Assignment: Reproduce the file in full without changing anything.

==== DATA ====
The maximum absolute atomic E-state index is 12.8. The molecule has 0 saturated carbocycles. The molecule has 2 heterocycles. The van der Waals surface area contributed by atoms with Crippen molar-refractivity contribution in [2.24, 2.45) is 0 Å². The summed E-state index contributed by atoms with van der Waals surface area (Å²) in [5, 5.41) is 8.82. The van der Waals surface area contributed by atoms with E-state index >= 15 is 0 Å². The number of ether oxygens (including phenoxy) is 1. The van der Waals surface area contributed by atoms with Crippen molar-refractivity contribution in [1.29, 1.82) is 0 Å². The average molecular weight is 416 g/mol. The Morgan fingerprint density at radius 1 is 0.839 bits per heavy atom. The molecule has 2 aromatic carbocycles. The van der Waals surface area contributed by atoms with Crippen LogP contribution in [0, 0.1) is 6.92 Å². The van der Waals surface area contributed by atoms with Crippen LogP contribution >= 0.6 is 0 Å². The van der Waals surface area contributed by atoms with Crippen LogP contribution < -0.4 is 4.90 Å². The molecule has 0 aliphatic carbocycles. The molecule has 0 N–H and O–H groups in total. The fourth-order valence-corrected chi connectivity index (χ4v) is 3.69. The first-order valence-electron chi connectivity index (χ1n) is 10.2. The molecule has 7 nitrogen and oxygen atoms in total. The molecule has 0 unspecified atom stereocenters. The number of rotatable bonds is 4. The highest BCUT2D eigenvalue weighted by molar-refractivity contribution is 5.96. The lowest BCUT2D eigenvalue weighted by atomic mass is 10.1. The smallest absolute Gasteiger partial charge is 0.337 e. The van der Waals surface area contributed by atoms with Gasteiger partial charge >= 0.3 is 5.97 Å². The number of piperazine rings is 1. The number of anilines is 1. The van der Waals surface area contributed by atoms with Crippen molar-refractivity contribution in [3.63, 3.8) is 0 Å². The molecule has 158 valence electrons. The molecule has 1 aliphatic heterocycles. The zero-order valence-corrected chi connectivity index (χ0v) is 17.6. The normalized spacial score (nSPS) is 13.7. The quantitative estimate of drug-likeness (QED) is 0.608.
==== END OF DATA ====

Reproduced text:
The maximum absolute atomic E-state index is 12.8. The molecule has 0 saturated carbocycles. The molecule has 2 heterocycles. The van der Waals surface area contributed by atoms with Crippen molar-refractivity contribution in [2.24, 2.45) is 0 Å². The summed E-state index contributed by atoms with van der Waals surface area (Å²) in [5, 5.41) is 8.82. The van der Waals surface area contributed by atoms with E-state index >= 15 is 0 Å². The number of ether oxygens (including phenoxy) is 1. The van der Waals surface area contributed by atoms with Crippen molar-refractivity contribution in [1.29, 1.82) is 0 Å². The average molecular weight is 416 g/mol. The Morgan fingerprint density at radius 1 is 0.839 bits per heavy atom. The molecule has 2 aromatic carbocycles. The van der Waals surface area contributed by atoms with Crippen LogP contribution in [0, 0.1) is 6.92 Å². The van der Waals surface area contributed by atoms with Crippen LogP contribution >= 0.6 is 0 Å². The van der Waals surface area contributed by atoms with Crippen LogP contribution < -0.4 is 4.90 Å². The molecule has 0 aliphatic carbocycles. The molecule has 0 N–H and O–H groups in total. The fourth-order valence-corrected chi connectivity index (χ4v) is 3.69. The first-order valence-electron chi connectivity index (χ1n) is 10.2. The molecule has 7 nitrogen and oxygen atoms in total. The molecule has 0 unspecified atom stereocenters. The number of rotatable bonds is 4. The highest BCUT2D eigenvalue weighted by molar-refractivity contribution is 5.96. The lowest BCUT2D eigenvalue weighted by atomic mass is 10.1. The smallest absolute Gasteiger partial charge is 0.337 e. The van der Waals surface area contributed by atoms with Gasteiger partial charge >= 0.3 is 5.97 Å². The number of piperazine rings is 1. The number of anilines is 1. The van der Waals surface area contributed by atoms with Crippen molar-refractivity contribution in [3.63, 3.8) is 0 Å². The molecule has 158 valence electrons. The molecule has 1 aliphatic heterocycles. The zero-order valence-corrected chi connectivity index (χ0v) is 17.6. The normalized spacial score (nSPS) is 13.7. The quantitative estimate of drug-likeness (QED) is 0.608.